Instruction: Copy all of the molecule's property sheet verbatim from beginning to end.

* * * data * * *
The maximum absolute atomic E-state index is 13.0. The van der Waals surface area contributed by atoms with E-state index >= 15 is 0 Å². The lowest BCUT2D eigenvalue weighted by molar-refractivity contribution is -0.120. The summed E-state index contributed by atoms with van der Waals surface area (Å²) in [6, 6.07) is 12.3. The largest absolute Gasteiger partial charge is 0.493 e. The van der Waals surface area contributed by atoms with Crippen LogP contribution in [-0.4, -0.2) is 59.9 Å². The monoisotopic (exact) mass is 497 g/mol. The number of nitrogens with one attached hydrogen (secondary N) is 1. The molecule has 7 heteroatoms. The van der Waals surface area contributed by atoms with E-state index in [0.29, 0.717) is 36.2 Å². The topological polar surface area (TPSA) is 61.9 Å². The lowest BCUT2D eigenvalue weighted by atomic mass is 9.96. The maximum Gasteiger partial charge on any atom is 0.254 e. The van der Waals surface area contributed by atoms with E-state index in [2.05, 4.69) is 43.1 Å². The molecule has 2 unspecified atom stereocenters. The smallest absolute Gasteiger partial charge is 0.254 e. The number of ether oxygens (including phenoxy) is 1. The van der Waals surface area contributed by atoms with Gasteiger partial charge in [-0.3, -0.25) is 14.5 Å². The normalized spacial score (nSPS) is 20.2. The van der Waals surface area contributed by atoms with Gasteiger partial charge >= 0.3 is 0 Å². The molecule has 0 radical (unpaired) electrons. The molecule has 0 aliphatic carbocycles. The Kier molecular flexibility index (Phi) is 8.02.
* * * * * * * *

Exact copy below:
The maximum absolute atomic E-state index is 13.0. The van der Waals surface area contributed by atoms with E-state index >= 15 is 0 Å². The lowest BCUT2D eigenvalue weighted by molar-refractivity contribution is -0.120. The summed E-state index contributed by atoms with van der Waals surface area (Å²) in [6, 6.07) is 12.3. The largest absolute Gasteiger partial charge is 0.493 e. The van der Waals surface area contributed by atoms with Crippen LogP contribution in [-0.4, -0.2) is 59.9 Å². The monoisotopic (exact) mass is 497 g/mol. The number of nitrogens with one attached hydrogen (secondary N) is 1. The molecule has 7 heteroatoms. The van der Waals surface area contributed by atoms with E-state index in [0.29, 0.717) is 36.2 Å². The topological polar surface area (TPSA) is 61.9 Å². The lowest BCUT2D eigenvalue weighted by atomic mass is 9.96. The maximum Gasteiger partial charge on any atom is 0.254 e. The van der Waals surface area contributed by atoms with E-state index in [2.05, 4.69) is 43.1 Å². The molecule has 2 unspecified atom stereocenters. The smallest absolute Gasteiger partial charge is 0.254 e. The number of ether oxygens (including phenoxy) is 1. The van der Waals surface area contributed by atoms with Gasteiger partial charge in [-0.3, -0.25) is 14.5 Å². The normalized spacial score (nSPS) is 20.2. The van der Waals surface area contributed by atoms with Gasteiger partial charge >= 0.3 is 0 Å². The molecule has 0 radical (unpaired) electrons. The molecule has 0 aliphatic carbocycles. The Kier molecular flexibility index (Phi) is 8.02.